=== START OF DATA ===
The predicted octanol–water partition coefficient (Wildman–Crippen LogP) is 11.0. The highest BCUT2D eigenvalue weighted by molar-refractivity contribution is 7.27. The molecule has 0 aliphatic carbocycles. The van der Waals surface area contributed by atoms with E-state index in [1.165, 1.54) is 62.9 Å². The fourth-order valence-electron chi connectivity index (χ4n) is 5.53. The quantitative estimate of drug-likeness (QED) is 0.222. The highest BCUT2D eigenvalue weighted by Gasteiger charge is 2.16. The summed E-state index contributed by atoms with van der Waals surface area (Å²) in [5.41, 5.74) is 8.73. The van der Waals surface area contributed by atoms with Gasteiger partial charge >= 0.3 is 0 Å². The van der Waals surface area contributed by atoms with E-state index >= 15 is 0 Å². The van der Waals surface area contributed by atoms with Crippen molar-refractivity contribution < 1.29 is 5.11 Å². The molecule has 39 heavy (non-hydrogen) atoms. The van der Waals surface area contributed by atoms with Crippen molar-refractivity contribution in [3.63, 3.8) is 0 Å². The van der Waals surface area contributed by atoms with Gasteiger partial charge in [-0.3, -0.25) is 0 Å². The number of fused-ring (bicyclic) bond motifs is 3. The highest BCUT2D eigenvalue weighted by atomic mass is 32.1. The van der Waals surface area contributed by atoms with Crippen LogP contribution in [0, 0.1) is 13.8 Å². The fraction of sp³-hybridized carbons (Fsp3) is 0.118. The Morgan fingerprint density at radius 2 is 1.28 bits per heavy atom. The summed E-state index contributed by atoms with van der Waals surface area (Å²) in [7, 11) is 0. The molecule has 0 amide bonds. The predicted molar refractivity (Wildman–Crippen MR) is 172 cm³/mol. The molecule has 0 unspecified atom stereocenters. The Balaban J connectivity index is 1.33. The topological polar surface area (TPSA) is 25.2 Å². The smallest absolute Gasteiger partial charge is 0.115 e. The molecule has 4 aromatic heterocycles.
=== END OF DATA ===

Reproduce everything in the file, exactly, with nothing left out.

The predicted octanol–water partition coefficient (Wildman–Crippen LogP) is 11.0. The highest BCUT2D eigenvalue weighted by molar-refractivity contribution is 7.27. The molecule has 0 aliphatic carbocycles. The van der Waals surface area contributed by atoms with E-state index in [1.165, 1.54) is 62.9 Å². The fourth-order valence-electron chi connectivity index (χ4n) is 5.53. The quantitative estimate of drug-likeness (QED) is 0.222. The highest BCUT2D eigenvalue weighted by Gasteiger charge is 2.16. The summed E-state index contributed by atoms with van der Waals surface area (Å²) in [5.41, 5.74) is 8.73. The van der Waals surface area contributed by atoms with Gasteiger partial charge >= 0.3 is 0 Å². The van der Waals surface area contributed by atoms with E-state index >= 15 is 0 Å². The van der Waals surface area contributed by atoms with Crippen molar-refractivity contribution < 1.29 is 5.11 Å². The molecule has 39 heavy (non-hydrogen) atoms. The van der Waals surface area contributed by atoms with Crippen molar-refractivity contribution in [3.63, 3.8) is 0 Å². The van der Waals surface area contributed by atoms with Gasteiger partial charge in [-0.3, -0.25) is 0 Å². The number of fused-ring (bicyclic) bond motifs is 3. The highest BCUT2D eigenvalue weighted by atomic mass is 32.1. The van der Waals surface area contributed by atoms with Crippen LogP contribution in [0, 0.1) is 13.8 Å². The fraction of sp³-hybridized carbons (Fsp3) is 0.118. The Morgan fingerprint density at radius 2 is 1.28 bits per heavy atom. The summed E-state index contributed by atoms with van der Waals surface area (Å²) in [7, 11) is 0. The molecule has 0 amide bonds. The predicted molar refractivity (Wildman–Crippen MR) is 172 cm³/mol. The molecule has 0 unspecified atom stereocenters. The Balaban J connectivity index is 1.33. The topological polar surface area (TPSA) is 25.2 Å². The smallest absolute Gasteiger partial charge is 0.115 e. The molecule has 4 aromatic heterocycles.